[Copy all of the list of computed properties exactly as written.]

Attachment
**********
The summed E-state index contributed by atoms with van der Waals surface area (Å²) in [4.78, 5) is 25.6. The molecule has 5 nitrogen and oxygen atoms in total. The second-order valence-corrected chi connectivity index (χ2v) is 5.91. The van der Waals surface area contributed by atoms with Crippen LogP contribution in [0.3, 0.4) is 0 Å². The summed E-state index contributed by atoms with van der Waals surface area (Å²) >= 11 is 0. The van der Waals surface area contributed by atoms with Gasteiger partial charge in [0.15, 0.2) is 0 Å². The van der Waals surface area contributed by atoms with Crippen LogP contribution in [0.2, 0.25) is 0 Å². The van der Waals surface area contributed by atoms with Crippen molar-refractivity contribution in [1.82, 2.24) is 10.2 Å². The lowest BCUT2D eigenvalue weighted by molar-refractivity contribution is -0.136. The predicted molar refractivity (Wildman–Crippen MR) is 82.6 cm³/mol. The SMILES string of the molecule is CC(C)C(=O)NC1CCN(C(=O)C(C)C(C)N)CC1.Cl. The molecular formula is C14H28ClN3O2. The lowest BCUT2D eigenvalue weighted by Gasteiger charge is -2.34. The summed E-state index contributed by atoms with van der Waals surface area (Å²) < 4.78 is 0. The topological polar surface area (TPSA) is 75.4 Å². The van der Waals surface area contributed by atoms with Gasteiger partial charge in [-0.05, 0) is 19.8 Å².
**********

The summed E-state index contributed by atoms with van der Waals surface area (Å²) in [4.78, 5) is 25.6. The molecule has 5 nitrogen and oxygen atoms in total. The second-order valence-corrected chi connectivity index (χ2v) is 5.91. The van der Waals surface area contributed by atoms with Crippen LogP contribution in [0.3, 0.4) is 0 Å². The summed E-state index contributed by atoms with van der Waals surface area (Å²) >= 11 is 0. The van der Waals surface area contributed by atoms with Gasteiger partial charge in [0.15, 0.2) is 0 Å². The van der Waals surface area contributed by atoms with Crippen LogP contribution in [0.2, 0.25) is 0 Å². The van der Waals surface area contributed by atoms with Crippen molar-refractivity contribution in [1.82, 2.24) is 10.2 Å². The lowest BCUT2D eigenvalue weighted by molar-refractivity contribution is -0.136. The predicted molar refractivity (Wildman–Crippen MR) is 82.6 cm³/mol. The SMILES string of the molecule is CC(C)C(=O)NC1CCN(C(=O)C(C)C(C)N)CC1.Cl. The molecular formula is C14H28ClN3O2. The lowest BCUT2D eigenvalue weighted by Gasteiger charge is -2.34. The summed E-state index contributed by atoms with van der Waals surface area (Å²) < 4.78 is 0. The topological polar surface area (TPSA) is 75.4 Å². The van der Waals surface area contributed by atoms with Gasteiger partial charge in [-0.05, 0) is 19.8 Å².